The organisation, whose aim is to ensure agriculture innovation informs policy and public knowledge, sent its proposals to former Science Minister George Freeman and Farming Minister Mark Spencer.
It comes as three Agri-Tech centres are undergoing merging to form a ‘Catapult’ model, and the fourth, Agrimetrics, faces uncertainty without government support.
A spokesperson at the SSA said: “Plans to develop a new Catapult by merging three of the Agri-Tech Centres appear to have been developed behind the scenes and without full public consultation.
“Our aim in writing to Ministers is to catalyse a wider, more inclusive discussion, based on a recognition that, 10 years on, the Agri-Tech Centres have not delivered on the Agri-Tech Strategy’s objectives to drive UK agricultural productivity growth.”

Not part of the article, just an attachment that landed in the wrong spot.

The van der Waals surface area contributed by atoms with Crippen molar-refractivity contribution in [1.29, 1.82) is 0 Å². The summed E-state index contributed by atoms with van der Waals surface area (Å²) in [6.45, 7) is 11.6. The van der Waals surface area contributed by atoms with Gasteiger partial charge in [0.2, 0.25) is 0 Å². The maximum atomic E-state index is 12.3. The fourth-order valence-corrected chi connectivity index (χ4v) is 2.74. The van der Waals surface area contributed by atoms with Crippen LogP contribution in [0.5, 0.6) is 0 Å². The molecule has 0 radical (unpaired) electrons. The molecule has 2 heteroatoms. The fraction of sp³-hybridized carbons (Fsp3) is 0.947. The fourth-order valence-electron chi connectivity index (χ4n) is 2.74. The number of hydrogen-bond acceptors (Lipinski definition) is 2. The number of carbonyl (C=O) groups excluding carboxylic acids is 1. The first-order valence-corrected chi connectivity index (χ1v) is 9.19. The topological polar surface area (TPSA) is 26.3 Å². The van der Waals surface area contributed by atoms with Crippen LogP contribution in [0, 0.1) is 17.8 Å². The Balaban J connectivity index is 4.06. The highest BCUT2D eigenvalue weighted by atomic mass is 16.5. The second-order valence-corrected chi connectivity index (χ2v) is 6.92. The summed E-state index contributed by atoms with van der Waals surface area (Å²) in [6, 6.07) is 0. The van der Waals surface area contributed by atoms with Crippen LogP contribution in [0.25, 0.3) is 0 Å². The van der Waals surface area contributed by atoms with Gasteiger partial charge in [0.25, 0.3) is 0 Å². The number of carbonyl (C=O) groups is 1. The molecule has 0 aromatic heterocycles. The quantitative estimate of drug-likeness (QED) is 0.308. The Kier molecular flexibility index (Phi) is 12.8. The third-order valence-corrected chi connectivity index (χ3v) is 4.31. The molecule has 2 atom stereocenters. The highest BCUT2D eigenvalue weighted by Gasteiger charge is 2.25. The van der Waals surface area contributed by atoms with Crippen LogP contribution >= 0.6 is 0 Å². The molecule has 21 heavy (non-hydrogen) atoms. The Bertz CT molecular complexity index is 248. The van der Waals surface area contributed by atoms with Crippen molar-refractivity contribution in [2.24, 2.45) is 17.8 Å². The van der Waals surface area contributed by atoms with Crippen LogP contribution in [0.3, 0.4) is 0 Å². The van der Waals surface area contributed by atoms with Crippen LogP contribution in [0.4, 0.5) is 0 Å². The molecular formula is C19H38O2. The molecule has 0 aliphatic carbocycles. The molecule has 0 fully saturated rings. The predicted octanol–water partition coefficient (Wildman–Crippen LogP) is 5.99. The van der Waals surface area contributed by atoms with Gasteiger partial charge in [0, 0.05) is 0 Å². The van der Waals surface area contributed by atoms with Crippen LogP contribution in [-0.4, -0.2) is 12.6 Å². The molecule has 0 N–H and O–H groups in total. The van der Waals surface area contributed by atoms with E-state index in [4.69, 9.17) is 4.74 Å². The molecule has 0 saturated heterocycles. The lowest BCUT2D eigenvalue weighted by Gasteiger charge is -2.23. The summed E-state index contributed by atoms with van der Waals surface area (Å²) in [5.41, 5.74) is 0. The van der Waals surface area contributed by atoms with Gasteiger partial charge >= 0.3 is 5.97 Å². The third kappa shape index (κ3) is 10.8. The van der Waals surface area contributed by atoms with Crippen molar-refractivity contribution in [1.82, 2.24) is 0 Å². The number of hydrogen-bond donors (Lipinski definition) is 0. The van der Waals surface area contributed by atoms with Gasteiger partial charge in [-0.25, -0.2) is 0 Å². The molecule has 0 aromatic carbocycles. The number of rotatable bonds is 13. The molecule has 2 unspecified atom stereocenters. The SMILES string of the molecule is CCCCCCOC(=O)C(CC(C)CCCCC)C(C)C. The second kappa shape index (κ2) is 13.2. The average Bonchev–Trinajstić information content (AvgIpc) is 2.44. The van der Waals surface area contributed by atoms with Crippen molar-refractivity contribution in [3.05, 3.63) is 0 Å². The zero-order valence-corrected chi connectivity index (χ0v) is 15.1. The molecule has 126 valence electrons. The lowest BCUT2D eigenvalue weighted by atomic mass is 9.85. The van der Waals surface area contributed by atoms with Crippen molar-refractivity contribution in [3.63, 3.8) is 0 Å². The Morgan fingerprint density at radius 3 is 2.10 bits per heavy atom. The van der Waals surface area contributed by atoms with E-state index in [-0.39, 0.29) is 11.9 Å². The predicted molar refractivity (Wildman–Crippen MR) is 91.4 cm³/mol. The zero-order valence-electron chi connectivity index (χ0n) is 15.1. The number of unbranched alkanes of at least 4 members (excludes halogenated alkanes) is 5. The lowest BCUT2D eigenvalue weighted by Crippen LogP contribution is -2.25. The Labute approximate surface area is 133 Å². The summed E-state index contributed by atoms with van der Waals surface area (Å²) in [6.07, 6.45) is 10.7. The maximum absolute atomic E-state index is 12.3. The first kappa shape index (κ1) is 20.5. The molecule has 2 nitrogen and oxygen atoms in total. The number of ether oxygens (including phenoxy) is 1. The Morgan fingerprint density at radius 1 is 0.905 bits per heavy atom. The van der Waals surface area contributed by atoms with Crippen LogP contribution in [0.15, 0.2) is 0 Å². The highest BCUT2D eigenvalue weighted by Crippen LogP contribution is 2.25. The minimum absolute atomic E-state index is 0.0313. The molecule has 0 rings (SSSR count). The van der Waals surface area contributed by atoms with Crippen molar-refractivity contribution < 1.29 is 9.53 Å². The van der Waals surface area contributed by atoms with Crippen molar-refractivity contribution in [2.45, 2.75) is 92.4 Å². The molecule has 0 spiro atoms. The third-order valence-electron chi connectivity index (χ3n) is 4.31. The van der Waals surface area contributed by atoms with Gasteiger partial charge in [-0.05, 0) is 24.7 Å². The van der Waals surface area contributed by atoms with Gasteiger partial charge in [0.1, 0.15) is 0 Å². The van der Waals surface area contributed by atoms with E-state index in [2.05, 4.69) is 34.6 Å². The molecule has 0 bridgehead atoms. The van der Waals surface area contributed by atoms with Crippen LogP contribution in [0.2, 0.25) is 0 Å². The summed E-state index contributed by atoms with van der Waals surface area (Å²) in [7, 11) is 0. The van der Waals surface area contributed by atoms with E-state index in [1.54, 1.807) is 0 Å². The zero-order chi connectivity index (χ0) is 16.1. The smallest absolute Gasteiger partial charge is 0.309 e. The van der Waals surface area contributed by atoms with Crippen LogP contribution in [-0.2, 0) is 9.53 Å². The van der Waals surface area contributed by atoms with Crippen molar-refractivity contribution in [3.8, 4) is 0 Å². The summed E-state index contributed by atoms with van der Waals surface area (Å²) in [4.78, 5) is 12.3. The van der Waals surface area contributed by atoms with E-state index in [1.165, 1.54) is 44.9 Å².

The letter urges ministers to focus on genetic improvement, the most important factor driving on-farm productivity gains. The letter also says the Agri-Tech centres haven’t delivered value for money, returning 60p per £1 invested, and are constrained by a “risky” capital-only funding plan.
They outline how Defra has already funded work on agricultural sustainability indicators and metrics as part of the 2014-18 Sustainable Intensification Research Programme (SIP), but failed to take developments forward into policy-making.
This initiative included the prototype of benchmarking software, allowing farmers to see their sustainability indicators over time against a weighted average of their peers.
The SSA say they hope outlined changes provide a critical evidence base to evaluate impact farm policy impact, and to drive improvements in best practice and informing customers about sustainability importance in their food choices.
Our editorial team has approached Defra for a response and we will publish this as soon as it is received.